As I sat atop my usual perch, under the Verizon sign in the Keyhole, at the Honda Indy 200 at Mid-Ohio, it was hard for me not to think about all of the good times I’ve had at the track. I’ve been going to Mid-Ohio for nearly 30 years now and still feel excited every time I get there. It’s hard not to get excited when you are at one of North America’s top five road courses and the IndyCars are on track.
I’ve been to many of the best road courses on this continent- Watkins Glen, Road America, the Toronto Indy street course & Circuit Gilles Villeneuve in Canada. That’s not to mention the tracks I have been to on other continents. In Europe, I’ve been to Spa-Francorchamps in Belgium. While in Australia I went to a V8SC race at Sydney Motorsports Park. I even had a cabbie take me for a late night spin around the Albert Park F1 course. I have seen a track or two. I am proud to say none of those world-class tracks had anything on my beloved home track of Mid-Ohio.
Mid-Ohio is more than a 13 turn 2.25 mile road course. To me it seems like a second home. I feel I have grown up there. I even took one of my High School girlfriends to an IndyCar race weekend as a date. When I was a youngster, my parents would let me miss a day of school to see the IndyCars. I’ve spent many a fun, sunburned race weekend atop the hill on the Keyhole and I’ve spent more than a few rain-drenched weekends in the crowd as well. So you can see why it has fond memories for me. I simply love watching the racing there.
From the moment I arrived there, was action on track. The IndyCars were out for Friday morning practice. Within ten minutes, I had witnessed JP Montoya spin, Sebastian Bourdais power slide through the Keyhole and Ryan Hunter-Reay slide up the high side of the track. Next, Will Power ran it wide and off track. The next thing I knew, Conor Daly was into the tire barriers and the session was over.
Practice two began in rapidly-changing weather conditions with many of the fast drivers exchanging quick laps early in the session. The big names were all involved; Pagenaud, Power, Dixon, Newgarden and even 2013 winner Charlie Kimble got in on the action. By the end of the session, it was pouring down rain. All of the cars pitted. Bourdais and JP Montoya ran a few laps in the rain. That ended practice, and the day, as the track was too wet to continue. During this time, I talked with an Assistant Engineer on the Andretti Autosport Indy Lights team who proudly told me that he “helped out” on Alexander Rossi’s Indy 500 win.
For qualifying, the rapidly changing Ohio weather was a big factor as the track was windy and overcast, so banking a fast lap early would be very important to move into the Firestone Fast Six. By the end of qualifying, there was very light rain. The biggest shock of the day came when, five-time winner, Scott Dixon, who was fastest in morning warm up, didn’t make it into the fast six. Dixon qualified 11th.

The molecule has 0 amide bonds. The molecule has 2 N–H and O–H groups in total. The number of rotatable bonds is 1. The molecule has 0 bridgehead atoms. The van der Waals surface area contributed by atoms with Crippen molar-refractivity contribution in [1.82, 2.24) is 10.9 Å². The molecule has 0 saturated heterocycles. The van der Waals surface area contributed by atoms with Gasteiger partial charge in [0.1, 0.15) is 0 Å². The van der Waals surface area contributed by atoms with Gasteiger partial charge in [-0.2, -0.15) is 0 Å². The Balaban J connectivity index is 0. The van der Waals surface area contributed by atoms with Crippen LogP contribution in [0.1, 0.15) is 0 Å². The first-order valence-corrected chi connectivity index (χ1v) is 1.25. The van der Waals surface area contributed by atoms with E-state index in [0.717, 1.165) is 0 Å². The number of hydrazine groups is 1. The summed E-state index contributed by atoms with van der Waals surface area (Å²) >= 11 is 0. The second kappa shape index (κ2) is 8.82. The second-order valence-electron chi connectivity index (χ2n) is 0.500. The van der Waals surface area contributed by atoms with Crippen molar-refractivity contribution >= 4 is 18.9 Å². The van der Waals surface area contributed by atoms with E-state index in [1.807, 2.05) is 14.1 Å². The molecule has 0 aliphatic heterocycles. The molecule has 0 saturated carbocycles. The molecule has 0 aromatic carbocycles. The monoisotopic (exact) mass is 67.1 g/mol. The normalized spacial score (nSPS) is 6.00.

Another surprise- Ryan Hunter-Reay (who seemed to be struggling all weekend and for that matter all season) qualified 4th. After qualifying, Hunter-Reay stated that he was able to find mechanical grip-all thanks to the hard work of his team.
Points leader Simon Pagenaud took pole with a speed of 127.271 MPH, setting a new track record. It was his 6th pole out of the 12 races run this season. Will Power followed in P2. Power is second in championship points and Pagenaud’s Team Penske teammate.
Rounding out the front two rows was Josef Newgarden third, and Hunter-Reay fourth. Former race winner Charlie Kimble was fifth. Local boy and Ohio fan favorite Graham Rahal was the final finisher in the fast six. Amazingly, the top nine drivers broke the previous track record.
Ryan Hunter-Reay said this about Mid-Ohio “The classic American road course.” Drivers have described the track as extremely technical with long fast flowing corners and a lot of undulation. It’s a track that is rhythmic to drive with high G-forces due to the long high speed corners.
From the action all weekend, I knew that the 90 lap Honda Indy 200 promised to be an exciting race-the race delivered on that promise. By lap 15, Scott Dixon who normally dominates Mid-Ohio, was out of the race. After breaking his front suspension when he got together with Helio Castroneves in the keyhole, this wasn’t going to be one of those races that Dixon ran away with.
Simon Pagenaud led the first 16 laps until pitting, then his Team Penske teammate Juan Pablo Montoya led laps 17-25. When he pitted, he handed the lead over to young Russian driver Mikhail Aleshin. Aleshin was making time on the rest of the field; it looked like he was headed for his first career IndyCar victory, until an unsafe pit release ruined his day. This gave rookie Conor Daly the lead until he was forced to pit because he did not have enough fuel to finish the race. Simon Pagenaud regained the lead, and held off his teammate Will Power. Power, is fiercely fighting for the championship and every point he can get.
The race averaged 110.853 MPH. Pagenaud won by a margin of 4.162 seconds, maintaining his lead in the championship by 58 points. With only four races to go, the 2016 IndyCar championship is going down to the wire.
Mid-Ohio, thanks for yet another great race. I’ll see you next year, old friend!
Photos from Mid-Ohio IndyCar race weekend
Photo credit: Stephen Dando/Pure Thunder Racing